1.2 Air conditioning and cooling units are old and should be replaced in order to control the temperature in buildings, notably where sensitive equipment, such as computers, is being held. Furthermore, given the climate of Hoedspruit , high-quality air conditioning facilities are essential and the lack thereof often results in uncomfortable working conditions. The Committee experienced such discomfort first hand during an inspection of the Operation Room at 19 Squadron. While the beaurocratic nature of procurement procedures and requirements of the Public Finance Management Act (No. 1 of 1999), contribute to unreasonable delays in replacing air conditioning units, budget constraints have forced base management to reprioritise all needs of the base. As a result more money is spent on repairing ageing equipment, than the cost of replacing these.

1.3 The availability of sufficient water supply remains at risk. The pipelines of the water plant currently managed by the SANDF need modernisation, but cannot be done due to a dysfunctional relationship with DPW. The high demand of water from the surrounding community often results in water supply to the base and surrounding areas being cut off. This has an impact on the morale of soldiers at the base.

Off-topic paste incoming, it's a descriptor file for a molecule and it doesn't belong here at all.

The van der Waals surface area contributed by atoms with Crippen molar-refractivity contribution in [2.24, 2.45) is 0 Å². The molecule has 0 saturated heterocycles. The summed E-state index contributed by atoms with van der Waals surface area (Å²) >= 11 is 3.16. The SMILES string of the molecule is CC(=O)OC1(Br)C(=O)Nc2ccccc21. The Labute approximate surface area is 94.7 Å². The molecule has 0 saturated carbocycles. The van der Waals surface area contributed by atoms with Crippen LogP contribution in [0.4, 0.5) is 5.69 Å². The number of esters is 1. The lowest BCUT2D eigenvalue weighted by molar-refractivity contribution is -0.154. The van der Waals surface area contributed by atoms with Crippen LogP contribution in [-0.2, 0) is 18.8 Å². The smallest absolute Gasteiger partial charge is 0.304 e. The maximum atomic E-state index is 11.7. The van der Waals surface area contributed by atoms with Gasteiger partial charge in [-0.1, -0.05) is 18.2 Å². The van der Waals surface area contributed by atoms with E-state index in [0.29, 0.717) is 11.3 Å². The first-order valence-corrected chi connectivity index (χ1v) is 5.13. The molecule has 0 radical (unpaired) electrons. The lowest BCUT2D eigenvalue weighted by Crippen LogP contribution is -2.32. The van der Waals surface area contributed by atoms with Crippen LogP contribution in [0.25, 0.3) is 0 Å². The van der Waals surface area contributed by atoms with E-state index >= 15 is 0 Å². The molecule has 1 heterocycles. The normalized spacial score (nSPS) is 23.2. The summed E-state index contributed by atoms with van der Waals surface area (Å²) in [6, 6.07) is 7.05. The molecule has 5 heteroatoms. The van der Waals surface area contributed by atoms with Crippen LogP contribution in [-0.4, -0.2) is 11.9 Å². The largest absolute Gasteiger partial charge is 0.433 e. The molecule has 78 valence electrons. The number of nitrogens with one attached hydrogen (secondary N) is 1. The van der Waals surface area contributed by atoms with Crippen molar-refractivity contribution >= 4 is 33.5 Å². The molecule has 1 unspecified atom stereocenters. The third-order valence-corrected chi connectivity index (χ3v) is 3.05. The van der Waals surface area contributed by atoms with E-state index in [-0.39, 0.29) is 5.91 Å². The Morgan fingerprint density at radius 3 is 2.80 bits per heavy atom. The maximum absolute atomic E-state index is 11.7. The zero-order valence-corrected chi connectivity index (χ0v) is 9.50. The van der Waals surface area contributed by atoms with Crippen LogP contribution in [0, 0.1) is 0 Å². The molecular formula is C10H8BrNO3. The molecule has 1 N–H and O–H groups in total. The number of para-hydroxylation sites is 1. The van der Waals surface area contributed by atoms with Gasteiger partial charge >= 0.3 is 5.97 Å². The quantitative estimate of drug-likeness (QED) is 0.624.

1.4 Accommodation, particularly the single quarters, require renovation. In the past, a lack of discipline and poor condition of recreational facilities at the base, often resulted in vandalism. However, through the efforts of the base management, this trend has been reversed. Long procurement processes result in little maintenance work being done and this is exacerbated by the aforementioned dysfunctional relationship between DOD and DPW. Messes and sport facilities too require upgrade.

1.5 Roads at the base are of a poor quality, made worse by the recent floods. While the repair and maintenance of roads are not within the responsibility of the SANDF, repairs are often done by them. A bridge, damaged by recent floods, was reconstructed by SAAF personnel with the assistance of the community. Poor road conditions decreases the lifespan of vehicles. The provincially administered roads leading to radar stations in nearby mountains are also of an extremely poor quality. The dangerous road conditions pose a risk to the lives of members having to travel to these outposts.


1.6 Hangar doors also require an upgrade which is essential for the execution of the responsibilities and functions of AFB Hoedspruit .

1.7 Fitness is a key requirement for any competent soldier. The base does not have an adequate sports field to train soldiers and the poor state of land used for physical training, increases the risk of injury. The current gym requires an overhaul as it is too small.